The 7 most common car problems encountered during long drives, and how to avoid them

These occur when you least expect them to, so be well-prepared.
Apr 8, 2019
ADVERTISEMENT FEATURE BY AC DELCO
What is an Advertisement Feature?
Follow AC DELCO on

A road trip to the province is a rite of passage every motorist needs to go through at least once in their life. In the old days, these were fraught with danger. There were too many dubious checkpoints and animal and tractor crossings in the dark. The limited number of gas stations and the nonexistence of cell phones also made it difficult to summon emergency assistance.

Thankfully, things are more manageable these days. There's a gas station in every town and a restroom in every gas station. Bidets? Not quite there yet. And with the new superhighways connecting even the furthest corner of Luzon to Metro Manila, journeys to far-flung destinations that once took at least an entire day to drive to can now be reached in one long, caffeine-fueled sitting.

That said, there are quite a number of emergencies you should still be prepared for. Let’s go over some of them.

The dreaded flat tire

Before you leave the house, ask yourself the following questions:

Do I have my jack? Do I have a spare? Do I have a tire wrench? Will the old wheel come off? This last question isn’t one that most people can answer. If you have an old car and you haven’t rotated your tires in a while, be sure to check the lug nuts on your wheels before leaving for a long trip. Not just to ensure that they’re tight, but that they haven’t rusted in place and seized. Rust can also lead to snapped wheel studs, which is not something you want to deal with in the middle of nowhere.

Streaky wipers

This is another thing you should take care of before you leave. Nothing is more dangerous than not being able to see beyond your windshield while driving along an unfamiliar road in the rain. Cleaning your windshield and wipers will often suffice, but if the wipers are nicked and brittle, it’s time for some new ones. Make sure to top up your windshield washer reservoir, as well.

Broken brakes

A random animal darts across the road or you round a corner on a twisty mountain pass to find the road washed away by the rain. You stand on the brake pedal but nothing happens. All you can do now is downshift, pull the handbrake, and pray. Preventive measures are everything. Drive slowly, don’t ride the brake pedal going downhill or on the highway. And make sure the brakes are in good condition before you go on your epic journey. Getting a service check-up and new brake pads and fluid will help give you peace of mind on those steep mountain roads.

Photo by ACDelco.

Excessive heat

Mountain climbing is stressful for engines. When the temperature gauge or the “hot” light tells you things are not well, it’s best to pull over and check your engine and cooling system. If you’ve got a leaking hose, broken fan or pump belt, there’s little you can do, unless you’re mechanically savvy and carry around spare hoses and belts in the trunk. Not a bad idea, actually. But if you’re just a little low on coolant or engine oil, having spare cans would be useful. Finding replacement fluids in the provinces can be problematic, as you’re never quite sure they’ll have the right ones for your car.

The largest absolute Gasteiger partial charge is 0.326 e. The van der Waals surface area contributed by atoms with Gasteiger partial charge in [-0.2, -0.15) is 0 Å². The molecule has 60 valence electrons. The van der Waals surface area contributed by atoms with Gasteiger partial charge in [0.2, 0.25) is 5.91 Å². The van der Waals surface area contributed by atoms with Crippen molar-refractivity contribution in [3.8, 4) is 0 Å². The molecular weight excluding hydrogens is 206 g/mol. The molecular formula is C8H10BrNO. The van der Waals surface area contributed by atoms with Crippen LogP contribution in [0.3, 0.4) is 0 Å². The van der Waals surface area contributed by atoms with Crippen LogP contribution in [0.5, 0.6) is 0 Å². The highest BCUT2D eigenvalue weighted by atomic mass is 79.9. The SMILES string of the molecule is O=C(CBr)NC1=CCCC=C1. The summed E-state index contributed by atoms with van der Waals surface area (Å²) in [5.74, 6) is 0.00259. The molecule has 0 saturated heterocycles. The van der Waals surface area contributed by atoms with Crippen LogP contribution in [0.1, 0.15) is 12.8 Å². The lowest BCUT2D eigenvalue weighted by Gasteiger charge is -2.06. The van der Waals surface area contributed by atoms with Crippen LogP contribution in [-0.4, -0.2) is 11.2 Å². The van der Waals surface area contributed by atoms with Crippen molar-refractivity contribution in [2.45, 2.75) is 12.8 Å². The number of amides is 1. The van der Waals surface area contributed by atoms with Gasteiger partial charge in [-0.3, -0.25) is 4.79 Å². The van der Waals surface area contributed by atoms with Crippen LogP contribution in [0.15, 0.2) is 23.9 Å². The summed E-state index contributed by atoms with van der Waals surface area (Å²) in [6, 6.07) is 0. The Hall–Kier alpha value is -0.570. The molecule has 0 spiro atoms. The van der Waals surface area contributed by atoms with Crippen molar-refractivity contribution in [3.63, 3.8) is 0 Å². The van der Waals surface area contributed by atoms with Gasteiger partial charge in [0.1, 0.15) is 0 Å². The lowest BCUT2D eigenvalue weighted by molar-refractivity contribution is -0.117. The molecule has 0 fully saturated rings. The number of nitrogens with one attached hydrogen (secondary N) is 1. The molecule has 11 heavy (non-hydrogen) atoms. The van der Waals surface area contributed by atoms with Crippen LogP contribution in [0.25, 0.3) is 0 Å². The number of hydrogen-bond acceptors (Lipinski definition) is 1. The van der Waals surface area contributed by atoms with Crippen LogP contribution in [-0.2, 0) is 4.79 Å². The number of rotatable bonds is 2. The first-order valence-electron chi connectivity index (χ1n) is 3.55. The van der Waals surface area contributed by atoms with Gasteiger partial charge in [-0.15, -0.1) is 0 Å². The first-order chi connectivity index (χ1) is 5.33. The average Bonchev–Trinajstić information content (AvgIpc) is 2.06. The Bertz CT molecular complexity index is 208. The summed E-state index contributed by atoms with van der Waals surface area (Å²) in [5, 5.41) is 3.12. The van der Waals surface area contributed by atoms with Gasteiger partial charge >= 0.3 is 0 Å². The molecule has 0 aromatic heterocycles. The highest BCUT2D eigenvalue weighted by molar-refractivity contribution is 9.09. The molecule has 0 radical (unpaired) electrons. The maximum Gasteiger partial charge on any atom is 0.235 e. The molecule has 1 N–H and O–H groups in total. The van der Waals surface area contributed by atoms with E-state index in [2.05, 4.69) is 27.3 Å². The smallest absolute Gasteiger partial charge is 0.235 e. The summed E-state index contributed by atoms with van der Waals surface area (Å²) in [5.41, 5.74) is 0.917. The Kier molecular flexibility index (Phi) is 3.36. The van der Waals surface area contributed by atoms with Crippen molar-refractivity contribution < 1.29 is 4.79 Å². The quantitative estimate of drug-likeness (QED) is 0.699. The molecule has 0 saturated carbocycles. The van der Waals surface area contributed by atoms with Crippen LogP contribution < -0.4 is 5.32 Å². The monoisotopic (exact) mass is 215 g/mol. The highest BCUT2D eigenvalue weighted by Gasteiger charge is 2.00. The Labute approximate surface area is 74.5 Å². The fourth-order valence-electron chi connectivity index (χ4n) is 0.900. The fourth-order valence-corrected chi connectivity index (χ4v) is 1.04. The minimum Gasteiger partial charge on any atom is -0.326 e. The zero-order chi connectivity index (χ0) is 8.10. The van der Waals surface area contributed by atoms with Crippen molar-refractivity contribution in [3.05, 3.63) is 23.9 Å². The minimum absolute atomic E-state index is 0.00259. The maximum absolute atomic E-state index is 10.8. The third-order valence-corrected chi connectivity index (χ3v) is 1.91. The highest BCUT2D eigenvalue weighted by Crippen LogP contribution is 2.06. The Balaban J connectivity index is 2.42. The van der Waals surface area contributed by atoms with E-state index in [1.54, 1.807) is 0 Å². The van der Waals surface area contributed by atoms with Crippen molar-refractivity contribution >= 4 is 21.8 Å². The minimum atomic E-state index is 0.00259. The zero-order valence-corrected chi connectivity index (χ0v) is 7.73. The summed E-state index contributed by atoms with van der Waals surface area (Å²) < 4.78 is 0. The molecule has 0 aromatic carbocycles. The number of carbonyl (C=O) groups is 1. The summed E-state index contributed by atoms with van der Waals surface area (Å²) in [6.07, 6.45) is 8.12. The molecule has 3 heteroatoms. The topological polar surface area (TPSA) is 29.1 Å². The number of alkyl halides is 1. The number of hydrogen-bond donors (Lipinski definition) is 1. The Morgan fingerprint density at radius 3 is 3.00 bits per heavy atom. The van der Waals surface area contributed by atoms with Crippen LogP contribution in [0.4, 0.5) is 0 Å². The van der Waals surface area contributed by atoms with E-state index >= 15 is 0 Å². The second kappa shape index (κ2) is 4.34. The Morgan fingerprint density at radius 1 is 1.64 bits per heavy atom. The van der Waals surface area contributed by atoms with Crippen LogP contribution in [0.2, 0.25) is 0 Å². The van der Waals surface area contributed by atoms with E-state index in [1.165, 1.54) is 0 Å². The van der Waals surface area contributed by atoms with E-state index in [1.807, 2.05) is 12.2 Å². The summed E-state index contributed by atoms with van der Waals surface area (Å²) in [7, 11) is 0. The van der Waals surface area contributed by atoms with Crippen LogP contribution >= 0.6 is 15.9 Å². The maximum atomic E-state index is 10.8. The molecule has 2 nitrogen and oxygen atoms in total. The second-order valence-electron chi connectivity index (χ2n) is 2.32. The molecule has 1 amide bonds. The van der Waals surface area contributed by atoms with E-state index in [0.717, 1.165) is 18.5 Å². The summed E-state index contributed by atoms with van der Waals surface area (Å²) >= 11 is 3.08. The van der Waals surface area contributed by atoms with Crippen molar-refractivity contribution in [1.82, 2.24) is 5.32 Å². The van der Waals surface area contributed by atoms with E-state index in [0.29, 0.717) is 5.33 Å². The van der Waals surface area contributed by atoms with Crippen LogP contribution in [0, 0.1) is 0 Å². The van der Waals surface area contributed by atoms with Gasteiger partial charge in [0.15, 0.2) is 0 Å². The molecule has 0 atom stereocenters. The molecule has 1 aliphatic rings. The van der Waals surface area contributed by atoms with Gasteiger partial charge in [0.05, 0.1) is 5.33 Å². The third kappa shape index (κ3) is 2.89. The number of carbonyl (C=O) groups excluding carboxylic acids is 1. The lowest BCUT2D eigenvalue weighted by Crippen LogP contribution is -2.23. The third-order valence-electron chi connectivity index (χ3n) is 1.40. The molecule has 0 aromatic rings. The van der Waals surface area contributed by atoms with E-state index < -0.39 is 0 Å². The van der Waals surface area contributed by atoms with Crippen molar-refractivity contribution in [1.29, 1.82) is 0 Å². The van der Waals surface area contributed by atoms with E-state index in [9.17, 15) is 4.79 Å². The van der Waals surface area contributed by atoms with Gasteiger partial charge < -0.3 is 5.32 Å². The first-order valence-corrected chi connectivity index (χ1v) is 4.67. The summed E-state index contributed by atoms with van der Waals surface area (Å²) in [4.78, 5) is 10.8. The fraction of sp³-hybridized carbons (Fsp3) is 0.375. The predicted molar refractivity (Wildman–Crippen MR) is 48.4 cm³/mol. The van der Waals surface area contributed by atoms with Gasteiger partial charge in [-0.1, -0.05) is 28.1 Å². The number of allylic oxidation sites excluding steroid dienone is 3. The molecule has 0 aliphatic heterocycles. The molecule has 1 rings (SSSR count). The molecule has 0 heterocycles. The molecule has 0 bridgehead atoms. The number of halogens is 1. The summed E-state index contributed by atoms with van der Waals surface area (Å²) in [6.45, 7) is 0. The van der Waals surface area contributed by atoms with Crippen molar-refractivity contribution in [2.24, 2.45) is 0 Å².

Again, prevention is often the best medicine. A good oil change and new oil and air filters might be a good idea before your trip, especially if you’re planning to cover over a thousand kilometers in one weekend.



All oiled up

Another possible cause of engine trouble is low engine oil. It is not uncommon for older engines to burn a little oil when running hot and hard, even when they are in good shape. Finding replacement oil in the provinces can be problematic, so be sure to carry a spare can of oil that is suitable for your engine.

Again, prevention is often the best medicine. Getting an oil change and new filters is a good idea before long trips, especially if you’re planning to cover over a thousand kilometers in one weekend.

Photo by ACDelco.

The energy gap

While not a common problem on long trips, as high-speed highway use helps clean up carbon deposits on spark plugs, your old plugs can malfunction if you’re stuck in Holy Week traffic, leaving your engine spluttering for power. Have the plugs checked at your pre-trip oil change, and changed out if necessary. Better performance plugs help ensure optimum performance and long service life for your engine.

The dead battery

Today’s cars use a lot of electricity, even when they’re off. And that drain can get worse if you’re staying in a place like Baguio, whose chilly nights can sap the energy out of older batteries. Even if your battery is just a year or two old, be sure to check it before you go and to replace it if needed. A brand-new car battery goes a long way toward ensuring peace of mind. Look for high-performance batteries for cars with stop-start systems, which can really stress regular lead-acid batteries.

Photo by ACDelco.

Yes, provincial trips can be quite an adventure, but they don’t necessarily have to be dangerous. Having your car in tip-top shape before the drive is key to making the most out of your trip and avoiding the possibility of getting stuck somewhere, waiting for a tow.

When you bring in your car for a tune-up and your mechanic says you need spare parts, bear in mind that ACDelco has a wide variety of products to cover your automotive needs.

Visit the ACDelco Facebook page for updates.

This article is created by Summit Storylabs in partnership with AC DELCO.
Shop the items in this story!
  • Quiz Results

  • TGP Rating:
    /20

    Starts at ₱

    TGP Rating:
    /20
    Starts at ₱